The real world versus SWAT3 - [GhostRider]
As you all know, SWAT 3 is a simulation. A simulation, by definition, simulates some real world situation or scenario. Thus, when you are playing SWAT3, you are in essence, practising for the real thing. Therefore, the game designers attempted to make SWAT3 as realistic as possible.
That being said, it is often not very realistic. In the real world, you would not be confined to certain body movements as your character in the game is confined. You would have many more options for executing the scenarios, such as: use of your hands, use of a baton or OC spray for up close contact with resistant subjects, the ability to call for a sniper shot, the ability to do things in real time instead of lag time, etc.
This does not mean that the simulation is not at all realistic. Overall, it is as realistic as the technology allows it to be. Therefore, we must work within the confines of the simulation to achieve the desired result, the successful completion of each mission. It is to that end that this guide is really written. The tactics that follow are used every day by SWAT teams all over the United States and other countries. While there may be many variation on the basic tactics, they are all sound and should translate well to the simulation.
There's nothing complicated about the objectives. Successfully complete the mission and you win. How do you successfully complete the mission? Well, you must check the briefing before or during each scenario. It will often list the objectives, such as: Locate and Secure "Subject X," Arrest "Joe Blow," Bring Order to Chaos, Secure All Weapons etc. If you fail to meet any of the listed objectives, you fail the mission.
One important objective is the rescue of civilian hostages. In many levels, the success of the mission depends on you bringing them out alive. A good example is the "The Church." In that level, you must rescue all the clergy to succeed.
In the screenshot to the right, you see a dead clergy member along with a dead terrorist. The terrorist basically used this hostage as a human shield and the AI officers killed both. The fact that the terrorist used the hostage as a human shield is very realistic. The fact that you fail for not bringing the clergy out alive is also realistic.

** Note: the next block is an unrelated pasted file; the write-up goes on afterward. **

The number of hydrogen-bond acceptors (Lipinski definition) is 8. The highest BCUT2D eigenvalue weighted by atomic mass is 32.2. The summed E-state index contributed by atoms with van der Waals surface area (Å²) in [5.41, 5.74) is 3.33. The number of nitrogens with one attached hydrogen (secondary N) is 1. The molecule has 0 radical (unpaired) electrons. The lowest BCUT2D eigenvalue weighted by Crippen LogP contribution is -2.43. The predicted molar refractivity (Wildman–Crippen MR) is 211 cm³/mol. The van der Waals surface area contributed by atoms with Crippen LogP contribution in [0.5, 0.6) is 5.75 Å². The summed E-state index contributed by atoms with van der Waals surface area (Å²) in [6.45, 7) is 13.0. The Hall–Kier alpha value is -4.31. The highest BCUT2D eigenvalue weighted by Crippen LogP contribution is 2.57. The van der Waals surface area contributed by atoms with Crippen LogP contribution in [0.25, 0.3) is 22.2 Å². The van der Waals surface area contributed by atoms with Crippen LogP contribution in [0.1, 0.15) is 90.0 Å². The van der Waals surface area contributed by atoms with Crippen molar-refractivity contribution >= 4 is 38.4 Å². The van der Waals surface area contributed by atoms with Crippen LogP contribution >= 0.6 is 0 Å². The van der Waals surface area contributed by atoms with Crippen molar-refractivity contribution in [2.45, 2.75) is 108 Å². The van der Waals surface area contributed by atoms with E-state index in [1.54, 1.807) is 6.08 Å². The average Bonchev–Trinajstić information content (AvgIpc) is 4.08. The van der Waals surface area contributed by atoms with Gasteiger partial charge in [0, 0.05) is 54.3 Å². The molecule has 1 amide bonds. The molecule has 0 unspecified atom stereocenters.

As the game features realistic goals and scenarios, it is useful to employ realistic terminology. Here are some important definitions that may aid you in playing multiplayer co-operative games and/or understanding real world SWAT tactics.
Baton: A wood or metal stick used to strike non-compliant subjects in order to gain compliance with verbal commands. Batons are often expandable, ranging in extended length from 16 to 31 inches, and are usually made of either forged steel or aluminum.
Breach: To open a door using a C2 charge or shotgun breaching round. Used in dynamic mode to facilitate a fast entry.
Compromise: Called by any team member to alert the rest of the team that there is a threat. Sometimes used during fast dynamic play to alert that the C2 charge is about to be detonated.
Entry Point: The location at which the team elects to enter the structure, preferably an area with minimal suspect observation.
Fatal Funnel: The area directly in front of a door or window that exposes the team member to fire from within the room or structure. You should always minimise the amount of time you spend in the Fatal Funnel.
Field of Fire: The area that one team member is exclusively responsible for covering, usually referred to as on a clock face. For example, covering from 4 o'clock to 8 o'clock would be the responsibility of the person covering behind the team.
IED: An "improvised explosive device." These range from booby traps, pipe bombs and other small-scale homemade explosives to the larger bombs like the truck bombs used in the Oklahoma City and the World Trade Center bombings.
Stack: The line of team members that will enter a structure or room upon command from the EL. This is discussed in detail in another section.
[furryclan] are committed to shaking up "standard" SWAT 3 tactics. Real SWAT elements don't stroll nonchalantly up to every doorway and mirror it. Not once the cat's out of the bag. When the action kicks off these guys move fast. So do we.
- A question of style - [GhostRider]
SWAT3 can be played in many different ways. Get on your Element Leader's side by knowing what he expects of you.
- The real world versus SWAT3 - [GhostRider]
SWAT3 is a simulation with various differences and similarities vis-à-vis the real world that you should be aware of.
- The role of the rearguard - rearguard.wmv
A short introduction to the role of the rearguard.
Positions and assignments
- Team assignments - [_Zero_], [furrycat]
An argument against a rigid team structure.
[GhostRider] talks about an alternative formation preferred by real-life SWAT elements.
- Principles of movement - [GhostRider]
How these formations work in practice.
- The Rolling Point - [GhostRider]
How the 10-man capabilities of SWAT3 v2.x make this formation feasible.
- Rearguard - [GhostRider]
How to be a good rearguard.
- Dynamic mode - [_Zero_]
Why "I'm going dynamic" is not the same as "I am a rambo."
- Two man room clearance - [furrycat]
The drill for a fast and furious room clearance.
- Dynamic entry - [GhostRider]
[GhostRider] elaborates on safe room entry and describes a team clearance.
- 30 suspect games - [furrycat]
These fun games test your tactic mettle more than you would think.